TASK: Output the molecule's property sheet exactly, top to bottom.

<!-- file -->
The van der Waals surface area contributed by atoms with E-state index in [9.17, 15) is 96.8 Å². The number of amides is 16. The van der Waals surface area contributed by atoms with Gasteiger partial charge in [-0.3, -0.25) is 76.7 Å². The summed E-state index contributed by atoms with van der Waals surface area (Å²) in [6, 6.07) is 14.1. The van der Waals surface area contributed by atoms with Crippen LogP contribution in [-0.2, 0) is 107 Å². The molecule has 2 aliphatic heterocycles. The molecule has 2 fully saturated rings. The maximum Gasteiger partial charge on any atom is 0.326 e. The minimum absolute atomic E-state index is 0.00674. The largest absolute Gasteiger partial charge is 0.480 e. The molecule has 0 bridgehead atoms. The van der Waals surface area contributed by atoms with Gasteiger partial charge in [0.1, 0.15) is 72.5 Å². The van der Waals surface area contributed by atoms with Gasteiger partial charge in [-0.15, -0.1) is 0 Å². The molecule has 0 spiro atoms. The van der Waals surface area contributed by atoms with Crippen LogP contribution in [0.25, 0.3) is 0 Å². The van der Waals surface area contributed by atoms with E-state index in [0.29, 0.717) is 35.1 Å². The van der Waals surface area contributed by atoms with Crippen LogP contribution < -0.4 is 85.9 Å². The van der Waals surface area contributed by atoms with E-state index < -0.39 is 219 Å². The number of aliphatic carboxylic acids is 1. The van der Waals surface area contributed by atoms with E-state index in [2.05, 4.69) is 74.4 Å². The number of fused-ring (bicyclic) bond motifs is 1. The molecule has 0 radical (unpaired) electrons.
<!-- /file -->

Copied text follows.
The van der Waals surface area contributed by atoms with E-state index in [9.17, 15) is 96.8 Å². The number of amides is 16. The van der Waals surface area contributed by atoms with Gasteiger partial charge in [-0.3, -0.25) is 76.7 Å². The summed E-state index contributed by atoms with van der Waals surface area (Å²) in [6, 6.07) is 14.1. The van der Waals surface area contributed by atoms with Crippen LogP contribution in [-0.2, 0) is 107 Å². The molecule has 2 aliphatic heterocycles. The molecule has 2 fully saturated rings. The maximum Gasteiger partial charge on any atom is 0.326 e. The minimum absolute atomic E-state index is 0.00674. The largest absolute Gasteiger partial charge is 0.480 e. The molecule has 0 bridgehead atoms. The van der Waals surface area contributed by atoms with Gasteiger partial charge in [0.1, 0.15) is 72.5 Å². The van der Waals surface area contributed by atoms with Gasteiger partial charge in [-0.15, -0.1) is 0 Å². The molecule has 0 spiro atoms. The van der Waals surface area contributed by atoms with Crippen LogP contribution in [0.25, 0.3) is 0 Å². The van der Waals surface area contributed by atoms with E-state index in [0.29, 0.717) is 35.1 Å². The van der Waals surface area contributed by atoms with Crippen LogP contribution < -0.4 is 85.9 Å². The van der Waals surface area contributed by atoms with E-state index < -0.39 is 219 Å². The number of aliphatic carboxylic acids is 1. The van der Waals surface area contributed by atoms with E-state index in [2.05, 4.69) is 74.4 Å². The number of fused-ring (bicyclic) bond motifs is 1. The molecule has 0 radical (unpaired) electrons.